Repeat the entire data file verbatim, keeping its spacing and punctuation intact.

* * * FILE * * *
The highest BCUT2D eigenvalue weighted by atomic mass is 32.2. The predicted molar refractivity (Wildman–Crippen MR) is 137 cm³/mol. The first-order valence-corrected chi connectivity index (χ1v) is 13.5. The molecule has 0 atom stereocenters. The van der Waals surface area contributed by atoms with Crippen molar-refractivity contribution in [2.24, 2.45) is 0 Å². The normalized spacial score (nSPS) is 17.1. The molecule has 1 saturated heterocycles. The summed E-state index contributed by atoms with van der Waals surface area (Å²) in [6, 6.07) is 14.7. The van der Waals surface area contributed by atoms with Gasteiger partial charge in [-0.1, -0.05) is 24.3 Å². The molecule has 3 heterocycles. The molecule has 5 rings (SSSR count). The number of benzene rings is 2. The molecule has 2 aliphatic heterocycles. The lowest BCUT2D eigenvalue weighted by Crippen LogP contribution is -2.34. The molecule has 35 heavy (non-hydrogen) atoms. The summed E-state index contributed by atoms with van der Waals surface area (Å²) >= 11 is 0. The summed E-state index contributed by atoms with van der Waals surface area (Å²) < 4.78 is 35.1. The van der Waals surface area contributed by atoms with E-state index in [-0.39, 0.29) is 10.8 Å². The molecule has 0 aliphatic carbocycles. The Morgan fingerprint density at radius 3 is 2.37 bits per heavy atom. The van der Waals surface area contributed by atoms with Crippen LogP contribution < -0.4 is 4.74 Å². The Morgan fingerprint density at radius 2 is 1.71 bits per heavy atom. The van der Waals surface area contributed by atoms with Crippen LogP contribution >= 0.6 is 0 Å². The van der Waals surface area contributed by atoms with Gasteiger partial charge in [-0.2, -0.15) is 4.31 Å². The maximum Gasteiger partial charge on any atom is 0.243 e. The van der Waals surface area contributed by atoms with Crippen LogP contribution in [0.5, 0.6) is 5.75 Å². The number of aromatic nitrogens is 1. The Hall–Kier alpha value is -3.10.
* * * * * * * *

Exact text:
The highest BCUT2D eigenvalue weighted by atomic mass is 32.2. The predicted molar refractivity (Wildman–Crippen MR) is 137 cm³/mol. The first-order valence-corrected chi connectivity index (χ1v) is 13.5. The molecule has 0 atom stereocenters. The van der Waals surface area contributed by atoms with Crippen molar-refractivity contribution in [2.24, 2.45) is 0 Å². The normalized spacial score (nSPS) is 17.1. The molecule has 1 saturated heterocycles. The summed E-state index contributed by atoms with van der Waals surface area (Å²) in [6, 6.07) is 14.7. The van der Waals surface area contributed by atoms with Gasteiger partial charge in [-0.1, -0.05) is 24.3 Å². The molecule has 3 heterocycles. The molecule has 5 rings (SSSR count). The number of benzene rings is 2. The molecule has 2 aliphatic heterocycles. The lowest BCUT2D eigenvalue weighted by Crippen LogP contribution is -2.34. The molecule has 35 heavy (non-hydrogen) atoms. The summed E-state index contributed by atoms with van der Waals surface area (Å²) >= 11 is 0. The summed E-state index contributed by atoms with van der Waals surface area (Å²) < 4.78 is 35.1. The van der Waals surface area contributed by atoms with E-state index in [-0.39, 0.29) is 10.8 Å². The molecule has 0 aliphatic carbocycles. The Morgan fingerprint density at radius 3 is 2.37 bits per heavy atom. The van der Waals surface area contributed by atoms with Crippen LogP contribution < -0.4 is 4.74 Å². The Morgan fingerprint density at radius 2 is 1.71 bits per heavy atom. The van der Waals surface area contributed by atoms with Crippen LogP contribution >= 0.6 is 0 Å². The van der Waals surface area contributed by atoms with Gasteiger partial charge in [-0.2, -0.15) is 4.31 Å². The maximum Gasteiger partial charge on any atom is 0.243 e. The van der Waals surface area contributed by atoms with Crippen LogP contribution in [0.5, 0.6) is 5.75 Å². The number of aromatic nitrogens is 1. The Hall–Kier alpha value is -3.10.